Friday, February 08, 2013

Does Blue Book Value Matter?

... if all you want is a comfortable ride that gets you from point A to point B?

My current car is the FredMobile*, a 2001 Nissan Altima. It was never my favorite as it was purchased while I was in extremis. My previous car, a quirky**, gold Nissan Maxima we called the Beach Bomber. We loved that car as it was pleasant to ride in and beaten up enough to not worry about sand on our bodies when we got in after a boogie boarding session. The Beach Bomber got hit while it was parked outside my house and totalled. I didn't have enough money for a good car, so I scoured the used car lots until I found the FredMobile.

Not the FredMobile, but the same year and model. Meh.
The FredMobile is a generic sedan. It's the second most gutless car*** I've ever owned. It's not a thrill to drive, certainly not compared to the DeLorean I used to cruise around in. On the other hand, it's been inexpensive to maintain and right now, all I want is to drive here and there cheaply and reliably while listening to Audible and podcasts. The FredMobile filled that need perfectly until this week.

Recently, the FredMobile has been eating my wallet. It just got out of the shop after I ransomed it for over $2,000. Ouch. My BMW-loving wife, who refers to the FredMobile as a "toad" saw the bill and suggested we pitch the thing over a cliff or sell it, whichever was easiest. It has over 165,000 miles and I'm aiming for 250,000, but she makes the point that the repairs are starting to exceed the Blue Book value, which is about $2500.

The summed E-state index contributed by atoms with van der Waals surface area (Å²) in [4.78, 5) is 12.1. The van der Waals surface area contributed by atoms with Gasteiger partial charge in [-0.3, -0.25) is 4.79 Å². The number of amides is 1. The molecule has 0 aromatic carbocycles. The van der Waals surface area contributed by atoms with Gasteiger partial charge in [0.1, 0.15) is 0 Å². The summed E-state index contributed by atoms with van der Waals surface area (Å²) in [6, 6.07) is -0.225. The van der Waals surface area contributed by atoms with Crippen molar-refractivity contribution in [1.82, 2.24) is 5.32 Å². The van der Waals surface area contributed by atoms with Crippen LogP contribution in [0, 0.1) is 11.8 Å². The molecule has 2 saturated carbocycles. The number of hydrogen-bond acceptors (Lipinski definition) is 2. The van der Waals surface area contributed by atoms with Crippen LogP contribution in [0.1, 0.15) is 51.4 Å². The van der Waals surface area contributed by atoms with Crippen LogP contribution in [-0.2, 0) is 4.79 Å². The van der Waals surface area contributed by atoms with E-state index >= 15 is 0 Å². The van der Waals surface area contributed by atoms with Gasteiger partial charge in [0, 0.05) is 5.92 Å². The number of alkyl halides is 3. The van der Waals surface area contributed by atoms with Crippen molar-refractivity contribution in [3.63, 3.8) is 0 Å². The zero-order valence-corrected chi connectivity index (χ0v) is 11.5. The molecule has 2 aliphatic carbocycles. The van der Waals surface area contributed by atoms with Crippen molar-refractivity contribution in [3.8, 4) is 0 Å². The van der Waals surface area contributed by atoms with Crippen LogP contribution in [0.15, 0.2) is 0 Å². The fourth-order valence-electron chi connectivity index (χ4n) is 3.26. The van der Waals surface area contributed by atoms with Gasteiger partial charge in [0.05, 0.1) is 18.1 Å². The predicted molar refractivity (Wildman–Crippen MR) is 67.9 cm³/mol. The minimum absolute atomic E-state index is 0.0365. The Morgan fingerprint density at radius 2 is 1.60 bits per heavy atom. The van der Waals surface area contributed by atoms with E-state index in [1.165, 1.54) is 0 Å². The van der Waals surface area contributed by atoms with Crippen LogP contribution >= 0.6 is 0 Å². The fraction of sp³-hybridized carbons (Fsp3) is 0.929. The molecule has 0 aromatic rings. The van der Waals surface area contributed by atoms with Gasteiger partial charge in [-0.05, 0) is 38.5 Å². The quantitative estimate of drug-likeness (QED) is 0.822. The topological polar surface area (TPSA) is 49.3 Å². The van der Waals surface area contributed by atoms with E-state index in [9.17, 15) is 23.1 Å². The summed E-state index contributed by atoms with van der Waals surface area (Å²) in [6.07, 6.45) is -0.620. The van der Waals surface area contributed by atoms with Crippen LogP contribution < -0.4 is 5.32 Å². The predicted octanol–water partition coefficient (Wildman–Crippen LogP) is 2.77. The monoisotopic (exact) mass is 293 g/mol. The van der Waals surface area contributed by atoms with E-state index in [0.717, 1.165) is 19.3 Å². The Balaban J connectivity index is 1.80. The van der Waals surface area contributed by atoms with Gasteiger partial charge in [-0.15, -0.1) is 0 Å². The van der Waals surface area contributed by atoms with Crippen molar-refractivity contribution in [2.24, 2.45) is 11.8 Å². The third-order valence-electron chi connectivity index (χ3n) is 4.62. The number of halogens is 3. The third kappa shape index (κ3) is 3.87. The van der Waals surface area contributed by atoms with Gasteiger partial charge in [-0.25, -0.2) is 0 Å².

Who cares? After the repairs, the thing runs and I trust it. I'm not going to realize anything out of the sale, so why does Blue Book matter? To me, the real question is this: Can I get an equal car for the price of the repair? If the repair is, say, $3,000 and it lasts me 40,000 miles, can I replace the car for that? I think not.

Maybe I've just become sentimental about the FredMobile.

* - Named for the Fred Thompson for President bumpersticker still on the back of it. It just says "Fred 2008." I've got some replacements so when it fades to nothingness, I can still keep the faith. :-)

** - Example: You couldn't unlock the doors with the key. You had to use the keyless entry pad on the driver's door. The control of the door lock solenoids was all wonky and it would relock the door the instant you removed the key.

*** - The most gutless one was my first, a 1969 Dodge Dart with a 225 cu in slant six that would actually decelerate when you floored it. On the plus side, it had bench seats in front which was awesome for make out sessions.


Tim Eisele said...

Yes. The whole problem with ditching a car that costs, say, $3000/year to maintain and buying a $3000 used car is that people don't sell their old cars for no reason. *There's going to be something seriously wrong with that car!* That's way below the price range of the car from the guy who just loves that new-car smell, and sells his perfectly good 2-year-old car to get a new one. Or of the fairly new car from the person who bought a vehicle they couldn't afford, and that got reposessed.

When somebody finally sells off their car for $3000, it's because they've already made that calculation - "Hey, this thing is only worth $3000, and it will cost me that much to fix it! Time to get a new one!" Which means that whoever *buys* it now faces that same $3000 repair job, on top of the $3000 to buy it in the first place.